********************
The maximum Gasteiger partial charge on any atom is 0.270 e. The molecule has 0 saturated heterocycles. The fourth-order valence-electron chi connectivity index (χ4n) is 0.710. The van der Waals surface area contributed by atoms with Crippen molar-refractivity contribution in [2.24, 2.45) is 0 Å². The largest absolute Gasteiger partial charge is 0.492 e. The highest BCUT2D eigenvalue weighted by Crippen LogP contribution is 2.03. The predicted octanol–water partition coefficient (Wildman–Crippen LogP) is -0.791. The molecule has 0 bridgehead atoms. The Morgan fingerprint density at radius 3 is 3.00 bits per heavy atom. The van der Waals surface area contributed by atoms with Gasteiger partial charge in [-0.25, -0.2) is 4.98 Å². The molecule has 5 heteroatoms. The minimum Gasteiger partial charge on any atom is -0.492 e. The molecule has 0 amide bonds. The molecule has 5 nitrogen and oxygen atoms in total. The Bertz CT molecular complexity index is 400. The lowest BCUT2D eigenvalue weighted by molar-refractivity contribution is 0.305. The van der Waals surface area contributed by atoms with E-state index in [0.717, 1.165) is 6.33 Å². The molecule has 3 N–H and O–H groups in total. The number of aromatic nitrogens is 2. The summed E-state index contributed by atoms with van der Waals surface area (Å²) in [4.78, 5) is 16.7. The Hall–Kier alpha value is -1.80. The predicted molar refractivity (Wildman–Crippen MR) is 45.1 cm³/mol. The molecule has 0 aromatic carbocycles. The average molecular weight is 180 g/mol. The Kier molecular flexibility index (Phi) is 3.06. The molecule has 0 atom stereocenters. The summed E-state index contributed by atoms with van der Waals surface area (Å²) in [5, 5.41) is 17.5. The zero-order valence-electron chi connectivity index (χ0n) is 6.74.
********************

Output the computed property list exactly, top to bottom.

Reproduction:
The maximum Gasteiger partial charge on any atom is 0.270 e. The molecule has 0 saturated heterocycles. The fourth-order valence-electron chi connectivity index (χ4n) is 0.710. The van der Waals surface area contributed by atoms with Crippen molar-refractivity contribution in [2.24, 2.45) is 0 Å². The largest absolute Gasteiger partial charge is 0.492 e. The highest BCUT2D eigenvalue weighted by Crippen LogP contribution is 2.03. The predicted octanol–water partition coefficient (Wildman–Crippen LogP) is -0.791. The molecule has 0 bridgehead atoms. The Morgan fingerprint density at radius 3 is 3.00 bits per heavy atom. The van der Waals surface area contributed by atoms with Gasteiger partial charge in [-0.25, -0.2) is 4.98 Å². The molecule has 5 heteroatoms. The minimum Gasteiger partial charge on any atom is -0.492 e. The molecule has 0 amide bonds. The molecule has 5 nitrogen and oxygen atoms in total. The Bertz CT molecular complexity index is 400. The lowest BCUT2D eigenvalue weighted by molar-refractivity contribution is 0.305. The van der Waals surface area contributed by atoms with E-state index in [0.717, 1.165) is 6.33 Å². The molecule has 3 N–H and O–H groups in total. The number of aromatic nitrogens is 2. The summed E-state index contributed by atoms with van der Waals surface area (Å²) in [4.78, 5) is 16.7. The Hall–Kier alpha value is -1.80. The predicted molar refractivity (Wildman–Crippen MR) is 45.1 cm³/mol. The molecule has 0 aromatic carbocycles. The average molecular weight is 180 g/mol. The Kier molecular flexibility index (Phi) is 3.06. The molecule has 0 atom stereocenters. The summed E-state index contributed by atoms with van der Waals surface area (Å²) in [5, 5.41) is 17.5. The zero-order valence-electron chi connectivity index (χ0n) is 6.74.